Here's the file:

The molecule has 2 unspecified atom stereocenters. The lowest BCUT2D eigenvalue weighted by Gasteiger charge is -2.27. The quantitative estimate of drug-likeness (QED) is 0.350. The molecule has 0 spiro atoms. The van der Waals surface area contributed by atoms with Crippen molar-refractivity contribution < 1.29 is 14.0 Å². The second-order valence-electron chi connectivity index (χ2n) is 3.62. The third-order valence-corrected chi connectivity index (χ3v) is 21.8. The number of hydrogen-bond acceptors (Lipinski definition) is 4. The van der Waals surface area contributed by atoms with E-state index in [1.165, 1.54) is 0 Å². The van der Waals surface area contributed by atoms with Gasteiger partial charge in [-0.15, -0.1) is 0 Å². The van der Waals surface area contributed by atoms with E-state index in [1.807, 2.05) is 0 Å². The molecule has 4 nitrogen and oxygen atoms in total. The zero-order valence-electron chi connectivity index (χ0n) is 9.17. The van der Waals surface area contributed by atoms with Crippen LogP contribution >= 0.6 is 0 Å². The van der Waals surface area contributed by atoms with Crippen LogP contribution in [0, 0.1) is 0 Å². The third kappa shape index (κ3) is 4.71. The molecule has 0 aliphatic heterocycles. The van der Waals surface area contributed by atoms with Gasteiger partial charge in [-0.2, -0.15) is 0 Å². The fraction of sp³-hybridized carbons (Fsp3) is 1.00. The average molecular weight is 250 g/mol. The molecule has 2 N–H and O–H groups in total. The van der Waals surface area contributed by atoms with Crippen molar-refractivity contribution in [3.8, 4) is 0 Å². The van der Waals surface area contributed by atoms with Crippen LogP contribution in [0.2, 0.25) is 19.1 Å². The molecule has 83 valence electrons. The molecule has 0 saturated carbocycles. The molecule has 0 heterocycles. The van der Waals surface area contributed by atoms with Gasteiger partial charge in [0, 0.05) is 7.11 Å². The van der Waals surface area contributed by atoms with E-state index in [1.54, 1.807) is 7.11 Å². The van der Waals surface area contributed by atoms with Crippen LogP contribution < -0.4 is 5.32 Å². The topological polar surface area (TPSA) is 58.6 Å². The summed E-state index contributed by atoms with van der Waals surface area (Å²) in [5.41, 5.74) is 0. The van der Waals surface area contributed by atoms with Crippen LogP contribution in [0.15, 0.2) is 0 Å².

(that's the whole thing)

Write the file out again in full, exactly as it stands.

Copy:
The molecule has 2 unspecified atom stereocenters. The lowest BCUT2D eigenvalue weighted by Gasteiger charge is -2.27. The quantitative estimate of drug-likeness (QED) is 0.350. The molecule has 0 spiro atoms. The van der Waals surface area contributed by atoms with Crippen molar-refractivity contribution < 1.29 is 14.0 Å². The second-order valence-electron chi connectivity index (χ2n) is 3.62. The third-order valence-corrected chi connectivity index (χ3v) is 21.8. The number of hydrogen-bond acceptors (Lipinski definition) is 4. The van der Waals surface area contributed by atoms with E-state index in [1.165, 1.54) is 0 Å². The van der Waals surface area contributed by atoms with Gasteiger partial charge in [-0.15, -0.1) is 0 Å². The van der Waals surface area contributed by atoms with E-state index in [1.807, 2.05) is 0 Å². The molecule has 4 nitrogen and oxygen atoms in total. The zero-order valence-electron chi connectivity index (χ0n) is 9.17. The van der Waals surface area contributed by atoms with Crippen LogP contribution >= 0.6 is 0 Å². The van der Waals surface area contributed by atoms with Crippen LogP contribution in [0, 0.1) is 0 Å². The third kappa shape index (κ3) is 4.71. The molecule has 0 aliphatic heterocycles. The van der Waals surface area contributed by atoms with Gasteiger partial charge in [-0.2, -0.15) is 0 Å². The fraction of sp³-hybridized carbons (Fsp3) is 1.00. The average molecular weight is 250 g/mol. The molecule has 2 N–H and O–H groups in total. The van der Waals surface area contributed by atoms with Crippen molar-refractivity contribution in [3.8, 4) is 0 Å². The van der Waals surface area contributed by atoms with Crippen LogP contribution in [0.2, 0.25) is 19.1 Å². The molecule has 83 valence electrons. The molecule has 0 saturated carbocycles. The molecule has 0 heterocycles. The van der Waals surface area contributed by atoms with Gasteiger partial charge in [0, 0.05) is 7.11 Å². The van der Waals surface area contributed by atoms with E-state index in [1.54, 1.807) is 7.11 Å². The van der Waals surface area contributed by atoms with Crippen LogP contribution < -0.4 is 5.32 Å². The topological polar surface area (TPSA) is 58.6 Å². The summed E-state index contributed by atoms with van der Waals surface area (Å²) in [5.41, 5.74) is 0. The van der Waals surface area contributed by atoms with Crippen LogP contribution in [0.15, 0.2) is 0 Å².